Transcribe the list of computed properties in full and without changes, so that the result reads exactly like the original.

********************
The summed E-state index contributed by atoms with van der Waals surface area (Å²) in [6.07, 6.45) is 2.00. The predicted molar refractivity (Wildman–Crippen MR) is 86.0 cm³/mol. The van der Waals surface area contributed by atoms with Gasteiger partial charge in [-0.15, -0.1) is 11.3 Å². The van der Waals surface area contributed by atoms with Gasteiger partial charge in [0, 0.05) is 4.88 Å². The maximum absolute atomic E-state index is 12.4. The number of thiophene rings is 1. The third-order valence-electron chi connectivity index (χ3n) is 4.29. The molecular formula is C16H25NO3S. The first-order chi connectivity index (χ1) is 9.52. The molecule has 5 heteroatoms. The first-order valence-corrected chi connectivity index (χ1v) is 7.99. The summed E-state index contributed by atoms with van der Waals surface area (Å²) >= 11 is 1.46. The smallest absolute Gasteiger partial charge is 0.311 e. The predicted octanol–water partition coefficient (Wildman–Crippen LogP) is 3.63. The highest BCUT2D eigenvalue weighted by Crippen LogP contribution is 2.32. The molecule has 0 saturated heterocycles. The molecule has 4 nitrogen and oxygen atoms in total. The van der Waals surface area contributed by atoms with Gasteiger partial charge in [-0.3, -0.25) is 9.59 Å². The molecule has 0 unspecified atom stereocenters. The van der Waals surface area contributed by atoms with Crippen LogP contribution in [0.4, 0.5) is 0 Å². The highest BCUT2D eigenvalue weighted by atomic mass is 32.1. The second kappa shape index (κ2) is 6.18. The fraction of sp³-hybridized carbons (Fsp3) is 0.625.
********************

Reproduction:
The summed E-state index contributed by atoms with van der Waals surface area (Å²) in [6.07, 6.45) is 2.00. The predicted molar refractivity (Wildman–Crippen MR) is 86.0 cm³/mol. The van der Waals surface area contributed by atoms with Gasteiger partial charge in [-0.15, -0.1) is 11.3 Å². The van der Waals surface area contributed by atoms with Gasteiger partial charge in [0, 0.05) is 4.88 Å². The maximum absolute atomic E-state index is 12.4. The number of thiophene rings is 1. The third-order valence-electron chi connectivity index (χ3n) is 4.29. The molecular formula is C16H25NO3S. The first-order chi connectivity index (χ1) is 9.52. The molecule has 5 heteroatoms. The first-order valence-corrected chi connectivity index (χ1v) is 7.99. The summed E-state index contributed by atoms with van der Waals surface area (Å²) >= 11 is 1.46. The smallest absolute Gasteiger partial charge is 0.311 e. The predicted octanol–water partition coefficient (Wildman–Crippen LogP) is 3.63. The highest BCUT2D eigenvalue weighted by Crippen LogP contribution is 2.32. The molecule has 0 saturated heterocycles. The molecule has 4 nitrogen and oxygen atoms in total. The van der Waals surface area contributed by atoms with Gasteiger partial charge in [-0.3, -0.25) is 9.59 Å². The molecule has 0 unspecified atom stereocenters. The van der Waals surface area contributed by atoms with Crippen LogP contribution in [0.4, 0.5) is 0 Å². The highest BCUT2D eigenvalue weighted by atomic mass is 32.1. The second kappa shape index (κ2) is 6.18. The fraction of sp³-hybridized carbons (Fsp3) is 0.625.